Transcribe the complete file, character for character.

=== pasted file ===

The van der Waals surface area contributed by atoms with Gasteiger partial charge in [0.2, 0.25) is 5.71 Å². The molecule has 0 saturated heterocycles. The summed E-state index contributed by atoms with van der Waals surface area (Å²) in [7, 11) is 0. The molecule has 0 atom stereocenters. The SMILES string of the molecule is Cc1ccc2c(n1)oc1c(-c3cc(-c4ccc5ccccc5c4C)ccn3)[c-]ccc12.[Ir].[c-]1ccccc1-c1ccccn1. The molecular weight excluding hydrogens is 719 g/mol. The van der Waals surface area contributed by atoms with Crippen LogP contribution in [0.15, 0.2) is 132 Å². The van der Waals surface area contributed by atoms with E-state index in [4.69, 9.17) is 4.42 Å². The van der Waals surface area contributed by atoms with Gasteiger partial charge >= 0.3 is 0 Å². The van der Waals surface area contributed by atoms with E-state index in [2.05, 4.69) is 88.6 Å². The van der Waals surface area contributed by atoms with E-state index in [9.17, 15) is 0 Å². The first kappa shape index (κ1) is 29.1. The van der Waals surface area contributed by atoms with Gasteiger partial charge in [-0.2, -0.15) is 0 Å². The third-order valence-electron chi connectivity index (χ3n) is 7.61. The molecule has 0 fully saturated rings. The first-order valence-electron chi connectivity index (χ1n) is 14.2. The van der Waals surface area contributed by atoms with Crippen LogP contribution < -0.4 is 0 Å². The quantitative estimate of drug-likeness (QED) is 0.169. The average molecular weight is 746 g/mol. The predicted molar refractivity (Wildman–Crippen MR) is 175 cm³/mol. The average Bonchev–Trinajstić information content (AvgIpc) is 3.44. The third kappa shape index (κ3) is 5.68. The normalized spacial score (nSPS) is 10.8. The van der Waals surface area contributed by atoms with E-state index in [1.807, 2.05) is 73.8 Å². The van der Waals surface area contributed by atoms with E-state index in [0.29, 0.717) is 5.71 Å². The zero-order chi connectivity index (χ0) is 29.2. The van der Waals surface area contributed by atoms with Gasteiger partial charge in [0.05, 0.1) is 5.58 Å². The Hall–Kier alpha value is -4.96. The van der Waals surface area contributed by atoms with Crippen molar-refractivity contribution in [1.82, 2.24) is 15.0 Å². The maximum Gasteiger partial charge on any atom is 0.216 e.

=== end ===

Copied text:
The van der Waals surface area contributed by atoms with Gasteiger partial charge in [0.2, 0.25) is 5.71 Å². The molecule has 0 saturated heterocycles. The summed E-state index contributed by atoms with van der Waals surface area (Å²) in [7, 11) is 0. The molecule has 0 atom stereocenters. The SMILES string of the molecule is Cc1ccc2c(n1)oc1c(-c3cc(-c4ccc5ccccc5c4C)ccn3)[c-]ccc12.[Ir].[c-]1ccccc1-c1ccccn1. The molecular weight excluding hydrogens is 719 g/mol. The van der Waals surface area contributed by atoms with Crippen LogP contribution in [0.15, 0.2) is 132 Å². The van der Waals surface area contributed by atoms with E-state index in [4.69, 9.17) is 4.42 Å². The van der Waals surface area contributed by atoms with Gasteiger partial charge >= 0.3 is 0 Å². The van der Waals surface area contributed by atoms with E-state index in [2.05, 4.69) is 88.6 Å². The van der Waals surface area contributed by atoms with E-state index in [9.17, 15) is 0 Å². The first kappa shape index (κ1) is 29.1. The van der Waals surface area contributed by atoms with Gasteiger partial charge in [-0.2, -0.15) is 0 Å². The third-order valence-electron chi connectivity index (χ3n) is 7.61. The molecule has 0 fully saturated rings. The first-order valence-electron chi connectivity index (χ1n) is 14.2. The van der Waals surface area contributed by atoms with Crippen LogP contribution < -0.4 is 0 Å². The quantitative estimate of drug-likeness (QED) is 0.169. The average molecular weight is 746 g/mol. The predicted molar refractivity (Wildman–Crippen MR) is 175 cm³/mol. The average Bonchev–Trinajstić information content (AvgIpc) is 3.44. The third kappa shape index (κ3) is 5.68. The normalized spacial score (nSPS) is 10.8. The van der Waals surface area contributed by atoms with E-state index in [1.807, 2.05) is 73.8 Å². The van der Waals surface area contributed by atoms with E-state index in [0.29, 0.717) is 5.71 Å². The zero-order chi connectivity index (χ0) is 29.2. The van der Waals surface area contributed by atoms with Gasteiger partial charge in [0.05, 0.1) is 5.58 Å². The Hall–Kier alpha value is -4.96. The van der Waals surface area contributed by atoms with Crippen molar-refractivity contribution in [1.82, 2.24) is 15.0 Å². The maximum Gasteiger partial charge on any atom is 0.216 e.